alycewilson (alycewilson) wrote,

The Magic of Three

Time flies, as they say, and this past weekend, The Gryphon and I celebrated our third wedding anniversary. This year also marks our seventh year as a couple.

We lined up a babysitter in the form of a friend I'll call the Improv Lawyer, because I met her through taking improv classes, and she's also a lawyer. She had come by on Wednesday to meet Kung Fu Panda and get familiar with our house.

Since evening can be a difficult time for KFP, who tends to get fussy, we decided to celebrate earlier in the day. First, we went to the Cleopatra exhibit at the Franklin Institute, and then we had dinner at a great little Italian restaurant on Sansom Street, Melograno.

The exhibit was much better than the last special exhibit we'd visited at the Franklin, the Star Wars exhibit. Unlike the Star Wars exhibit, which essentially consisted of a number of items in plastic cases, crammed into a few rooms, the Cleopatra exhibit spread over several rooms with a natural path to follow. It also helped that the museum docents only allowed a certain number of people to enter at a time, which kept the exhibit from becoming overcrowded.

Throughout the exhibit, backdrops, music and lighting helped create the feel of being in an underwater world. Why? Because the artifacts on display had been recovered from recent archeological expeditions led by Zahi Hawass and Franck Goddio, many of them from the depths of the Bay of Aboukir near Alexandria.

Certainly, the scientists found some remarkable finds, including these colossal, 16-foot-tall sculptures of a Ptolemaic king and queen from the Temple of Amon at Heracleion. They are in amazingly good condition, considering how long they lay beneath the water.

Colossi from the Temple of Amon

I didn't take as many photos of this exhibit as I had of the Star Wars exhibit, since we had been told photography was not allowed. But when one of the security guards saw me pointing out all the amazing detail on the colossi, he told me that if I had my cell-phone camera with me, I could take a picture. He cautioned me I just had to be certain not to use a flash. Considering the darkness of the exhibit, the few pictures I took turned out rather well.

This sphinx was from the private temple at Cleopatra's palace.
Like most of the artifacts displayed in the exhibit, it was recovered from the sea.

Auletes the Flute Player
This sphinx has the face of Auletes the Flute Player,
which was the nickname of Cleopatra's father.
This was from the private temple at her palace.

Ptolemaic Queen
Few images of Cleopatra survive, but this one of a Ptolemaic queen
is in the style of those that would have been made.

If there was any fault with the exhibit, it was that there was sometimes too much information to take in at once. We had an audio tour, but unlike the ones that accompany the art museum special exhibits, this was essentially a narrative, told by Cleopatra, about her life. While it did help tie the artifacts to her life, by showing what relationship this objects might have had to the life of people in Cleopatra's time, it was often distracting, listening to her narrative while looking at object in cases which had unrelated information cards on them. Although the exhibit wasn't ridiculously crowded, I felt self-conscious about standing too long in one spot, so I tried to listen to the narrative while reading the information on the cases.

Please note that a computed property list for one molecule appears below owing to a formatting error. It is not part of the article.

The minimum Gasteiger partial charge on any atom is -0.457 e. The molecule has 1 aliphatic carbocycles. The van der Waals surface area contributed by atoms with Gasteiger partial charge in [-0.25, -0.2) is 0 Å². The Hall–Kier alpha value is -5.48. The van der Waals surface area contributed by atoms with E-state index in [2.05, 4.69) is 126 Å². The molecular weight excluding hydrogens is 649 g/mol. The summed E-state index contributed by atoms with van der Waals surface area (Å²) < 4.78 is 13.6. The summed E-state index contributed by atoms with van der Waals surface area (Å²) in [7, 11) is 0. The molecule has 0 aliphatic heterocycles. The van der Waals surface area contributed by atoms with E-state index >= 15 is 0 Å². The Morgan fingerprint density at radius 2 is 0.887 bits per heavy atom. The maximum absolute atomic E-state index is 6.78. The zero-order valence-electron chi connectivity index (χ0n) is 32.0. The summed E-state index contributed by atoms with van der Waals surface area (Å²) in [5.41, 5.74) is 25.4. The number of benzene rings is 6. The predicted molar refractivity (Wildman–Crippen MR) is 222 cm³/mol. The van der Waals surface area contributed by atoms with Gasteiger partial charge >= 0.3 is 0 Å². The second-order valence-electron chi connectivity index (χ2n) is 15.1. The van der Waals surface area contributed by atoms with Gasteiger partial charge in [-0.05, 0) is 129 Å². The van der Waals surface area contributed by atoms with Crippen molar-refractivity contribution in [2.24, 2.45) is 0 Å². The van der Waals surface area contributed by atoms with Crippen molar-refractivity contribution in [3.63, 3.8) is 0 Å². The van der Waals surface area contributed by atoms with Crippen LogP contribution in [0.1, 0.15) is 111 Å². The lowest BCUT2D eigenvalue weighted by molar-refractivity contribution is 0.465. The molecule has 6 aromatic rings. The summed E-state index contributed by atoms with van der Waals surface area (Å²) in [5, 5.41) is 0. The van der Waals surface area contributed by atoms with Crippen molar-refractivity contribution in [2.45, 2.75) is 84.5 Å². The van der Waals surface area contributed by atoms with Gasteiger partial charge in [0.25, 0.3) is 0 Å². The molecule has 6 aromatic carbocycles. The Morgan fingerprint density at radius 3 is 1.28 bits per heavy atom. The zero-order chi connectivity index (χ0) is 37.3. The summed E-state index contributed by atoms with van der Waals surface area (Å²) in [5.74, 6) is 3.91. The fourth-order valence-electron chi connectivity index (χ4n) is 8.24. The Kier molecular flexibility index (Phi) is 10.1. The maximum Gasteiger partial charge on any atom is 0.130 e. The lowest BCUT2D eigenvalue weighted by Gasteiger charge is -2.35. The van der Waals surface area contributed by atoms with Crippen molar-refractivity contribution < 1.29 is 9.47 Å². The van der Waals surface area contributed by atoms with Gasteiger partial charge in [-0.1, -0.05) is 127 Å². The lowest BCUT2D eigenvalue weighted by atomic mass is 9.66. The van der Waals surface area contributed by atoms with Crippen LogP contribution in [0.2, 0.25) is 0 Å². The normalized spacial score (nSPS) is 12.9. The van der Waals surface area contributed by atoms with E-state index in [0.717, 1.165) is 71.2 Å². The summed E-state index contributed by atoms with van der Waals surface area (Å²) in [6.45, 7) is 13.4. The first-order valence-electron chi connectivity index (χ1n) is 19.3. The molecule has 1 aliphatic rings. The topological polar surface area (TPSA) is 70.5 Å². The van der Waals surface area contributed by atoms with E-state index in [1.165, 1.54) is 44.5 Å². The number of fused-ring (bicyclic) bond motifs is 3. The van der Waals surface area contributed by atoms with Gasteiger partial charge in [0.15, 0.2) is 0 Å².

It would have been nice if the narratives had incorporated the information about the artifacts, so that it would have been more cohesive.

Still, we enjoyed the exhibit, which took us about two hours to view. Afterward, we checked out one of the permanent collections, Sir Isaac's Loft, which houses a variety of interactive exhibits demonstrating principles of physics.

Afterward, we walked back to our car, at a parking lot several blocks away, and drove to Melograno. We arrived a little before they opened, meaning that we got seated right away. This is a good way to go with Melograno, which doesn't take reservations on Saturdays.

The restaurant has a simple, rustic feel, with distressed paint on the wainscotting and tables. The food, likewise, is simple but delicious. We began by splitting an appetizer, Mozzarella in Carrozza (Sliced bread filled with Mozzarella cheese deep fried garnished with anchovy butter sauce & tomato onion confettura), along with a spring green salad. The Mozzarella in Carrozza was terrific: with just enough crunch to add texture to a gooey treat.

For my entree, I had the Pappardelle Tartufate (Wild mushroom sauce infused with truffle oil, sprinkled with Tuscan pecorino cheese & walnuts), and I loved the earthy mushroom taste of the sauce, which highlighted the homemade pasta. The Gryphon had the Pappardelle Al Ragu di Cinghiale (Braised wild boar bolognese made with fresh tomatoes & rosemary finished with Parmigiano).

We split a dessert of a ricotta cake with strawberry sauce, along with coffee. It was a great way to celebrate our first night out together since Kung Fu Panda was born.

On the way home, we bought a bottle of wine and had a glass of it while watching, appropriately enough, Date Night, which I thought was one of the best screwball comedies since the '80s.

KFP had some difficulty getting to sleep that night, possibly because he hadn't had enough mommy time during the day. Or maybe he just wanted to help us celebrate!

A little time alone can be magical.

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Tags: anniversary, food, gryphon, improv lawyer, kung fu panda

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